Sep 102008
 
Part of the Wonderful WordPress Wednesdays Series - Previous in series         Next in series

This fourth installment of my Wonderful WordPress Wednesday series was inspired by an event that occured right here at Philaahzophy earlier this week. One of my stories, Still Think Google’s PageRank Means Something, became so popular on StumbleUpon that not only did my blog go offline, but the web hosting server that holds it crashed in its entirety!  Obviously this was not good for anyone – my readers (because they couldn’t find the information they sought, me (because no one could read my pearls of wisdom 😉 ), my web hosting company (since they had to deal with it on their end), and even the other webmasters whose websites are hosted on the same server (and their readers).

I just happening to be watching the traffic influx live with my stats tool, Clicky and saw more than 100 visitors StumbleUpon my post in less than 60 seconds.  Then a complete and instant lack of activity.  Obviously this wasn’t natural, so I headed for my WordPress admin panel to see what the problem was and received an error stating that “a database connection could not be made.”  Of course, my next step was to contact my web host (Top Hosting Center), who were unaware of the problem.  Luckily, everything was back up and running within 10 minutes.  Unfortunately, the site was down too long to maintain the momentum that had been building.

Still, I was left pondering what I could do to avoid such a situation in the future.  Afterall, the goal of most bloggers is to have as many readers as possible.  How is that going to happen when the site crashes when too many people visit?  Obviously it’s not.  However, my love of WordPress letf me assured that someone out there had come up with a solution for me.  I was not disappointed.

Late last year Donncha O Caoimh, developed a WordPress plugin called WP Super Cache, which branched off from Ricardo Galli Granada’s WP-Cache 2.  According to Donncha-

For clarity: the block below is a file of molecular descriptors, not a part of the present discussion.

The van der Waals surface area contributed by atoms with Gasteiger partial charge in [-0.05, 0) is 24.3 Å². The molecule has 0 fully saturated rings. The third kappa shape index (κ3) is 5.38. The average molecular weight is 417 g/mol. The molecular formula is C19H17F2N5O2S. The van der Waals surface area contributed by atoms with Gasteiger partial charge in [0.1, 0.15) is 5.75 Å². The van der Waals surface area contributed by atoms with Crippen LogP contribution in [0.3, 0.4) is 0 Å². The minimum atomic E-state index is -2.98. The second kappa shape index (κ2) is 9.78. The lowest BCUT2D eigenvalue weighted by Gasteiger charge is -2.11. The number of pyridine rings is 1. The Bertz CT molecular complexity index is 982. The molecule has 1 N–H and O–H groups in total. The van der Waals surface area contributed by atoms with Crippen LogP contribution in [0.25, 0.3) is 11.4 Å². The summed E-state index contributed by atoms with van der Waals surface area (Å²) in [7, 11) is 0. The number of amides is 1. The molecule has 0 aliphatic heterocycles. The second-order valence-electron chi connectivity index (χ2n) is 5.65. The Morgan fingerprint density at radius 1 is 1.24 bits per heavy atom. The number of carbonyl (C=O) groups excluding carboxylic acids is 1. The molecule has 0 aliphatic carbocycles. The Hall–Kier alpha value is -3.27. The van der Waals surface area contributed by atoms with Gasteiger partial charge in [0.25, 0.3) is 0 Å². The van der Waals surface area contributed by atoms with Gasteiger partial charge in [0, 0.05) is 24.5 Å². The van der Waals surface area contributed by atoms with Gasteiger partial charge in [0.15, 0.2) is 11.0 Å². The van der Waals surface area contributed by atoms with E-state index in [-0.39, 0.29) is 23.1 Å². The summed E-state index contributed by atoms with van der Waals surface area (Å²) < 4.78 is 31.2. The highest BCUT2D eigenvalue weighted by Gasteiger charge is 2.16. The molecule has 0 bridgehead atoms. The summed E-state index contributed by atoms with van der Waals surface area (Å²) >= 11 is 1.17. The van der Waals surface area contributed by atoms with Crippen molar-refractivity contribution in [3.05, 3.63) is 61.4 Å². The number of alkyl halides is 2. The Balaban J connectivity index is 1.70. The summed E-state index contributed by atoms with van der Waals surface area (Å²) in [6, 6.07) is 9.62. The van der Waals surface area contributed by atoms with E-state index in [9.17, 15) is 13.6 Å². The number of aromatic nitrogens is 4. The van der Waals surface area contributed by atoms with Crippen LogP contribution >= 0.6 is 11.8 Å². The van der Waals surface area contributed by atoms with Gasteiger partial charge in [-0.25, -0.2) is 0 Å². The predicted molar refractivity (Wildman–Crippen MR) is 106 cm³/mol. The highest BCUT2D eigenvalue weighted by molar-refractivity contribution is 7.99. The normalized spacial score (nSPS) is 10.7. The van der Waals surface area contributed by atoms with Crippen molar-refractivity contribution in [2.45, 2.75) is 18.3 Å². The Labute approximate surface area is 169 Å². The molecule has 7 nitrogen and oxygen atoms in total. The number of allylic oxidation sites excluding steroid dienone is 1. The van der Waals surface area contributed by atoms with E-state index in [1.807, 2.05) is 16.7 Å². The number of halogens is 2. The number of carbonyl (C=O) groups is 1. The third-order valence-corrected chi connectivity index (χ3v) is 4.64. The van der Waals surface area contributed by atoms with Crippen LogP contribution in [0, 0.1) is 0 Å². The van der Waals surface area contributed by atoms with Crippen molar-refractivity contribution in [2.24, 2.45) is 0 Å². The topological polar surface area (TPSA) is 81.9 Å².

WP Super Cache is a static caching plugin for WordPress. It generates html files that are served directly by Apache without processing comparatively heavy PHP scripts. By using this plugin you will speed up your WordPress blog significantly.

[…]

WP-Cache 2 caches the pages of your WordPress blog and delivers them without accessing the database. Unfortunately it still means loading the PHP engine to serve the cached files.

WP Super Cache gets around that. When it is installed, html files are generated and they are served without ever invoking a single line of PHP. How fast can your site serve graphic files? That’s (almost) as fast it will be able to serve these cached files.

Since the problem with my server was accessing the database, it seems that either caching plugin would be a solution.  However, I went with Super Cache because my host is obviously on the weak side so the less stress I can put on it the better for all involved.  If you live in the San Francisco Bay Area, you’ve probably heard of The Squid List, from Laughing Squid.  If you haven’t, it’s a hugely popular event listing and social site.  Well, returning to the official plugin page we find-